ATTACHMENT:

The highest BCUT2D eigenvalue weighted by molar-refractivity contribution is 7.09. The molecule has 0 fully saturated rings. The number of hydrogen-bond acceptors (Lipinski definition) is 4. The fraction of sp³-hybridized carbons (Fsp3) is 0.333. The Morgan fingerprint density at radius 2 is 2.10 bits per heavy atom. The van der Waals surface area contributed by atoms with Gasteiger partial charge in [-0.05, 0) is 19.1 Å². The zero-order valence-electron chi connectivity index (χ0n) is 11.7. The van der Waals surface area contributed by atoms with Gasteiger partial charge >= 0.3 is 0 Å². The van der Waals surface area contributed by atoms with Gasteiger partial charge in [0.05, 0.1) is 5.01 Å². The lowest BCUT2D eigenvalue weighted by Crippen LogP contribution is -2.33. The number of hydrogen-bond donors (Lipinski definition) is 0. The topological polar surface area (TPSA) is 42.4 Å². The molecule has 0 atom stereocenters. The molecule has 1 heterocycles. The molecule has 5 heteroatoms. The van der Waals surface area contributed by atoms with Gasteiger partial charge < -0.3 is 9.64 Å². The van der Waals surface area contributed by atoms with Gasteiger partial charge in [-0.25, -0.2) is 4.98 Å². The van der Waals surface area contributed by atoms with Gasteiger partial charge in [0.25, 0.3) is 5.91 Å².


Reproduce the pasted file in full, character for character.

The highest BCUT2D eigenvalue weighted by molar-refractivity contribution is 7.09. The molecule has 0 fully saturated rings. The number of hydrogen-bond acceptors (Lipinski definition) is 4. The fraction of sp³-hybridized carbons (Fsp3) is 0.333. The Morgan fingerprint density at radius 2 is 2.10 bits per heavy atom. The van der Waals surface area contributed by atoms with Gasteiger partial charge in [-0.05, 0) is 19.1 Å². The zero-order valence-electron chi connectivity index (χ0n) is 11.7. The van der Waals surface area contributed by atoms with Gasteiger partial charge >= 0.3 is 0 Å². The van der Waals surface area contributed by atoms with Gasteiger partial charge in [0.05, 0.1) is 5.01 Å². The lowest BCUT2D eigenvalue weighted by Crippen LogP contribution is -2.33. The number of hydrogen-bond donors (Lipinski definition) is 0. The topological polar surface area (TPSA) is 42.4 Å². The molecule has 0 atom stereocenters. The molecule has 1 heterocycles. The molecule has 5 heteroatoms. The van der Waals surface area contributed by atoms with Gasteiger partial charge < -0.3 is 9.64 Å². The van der Waals surface area contributed by atoms with Gasteiger partial charge in [-0.25, -0.2) is 4.98 Å². The van der Waals surface area contributed by atoms with Gasteiger partial charge in [0.25, 0.3) is 5.91 Å².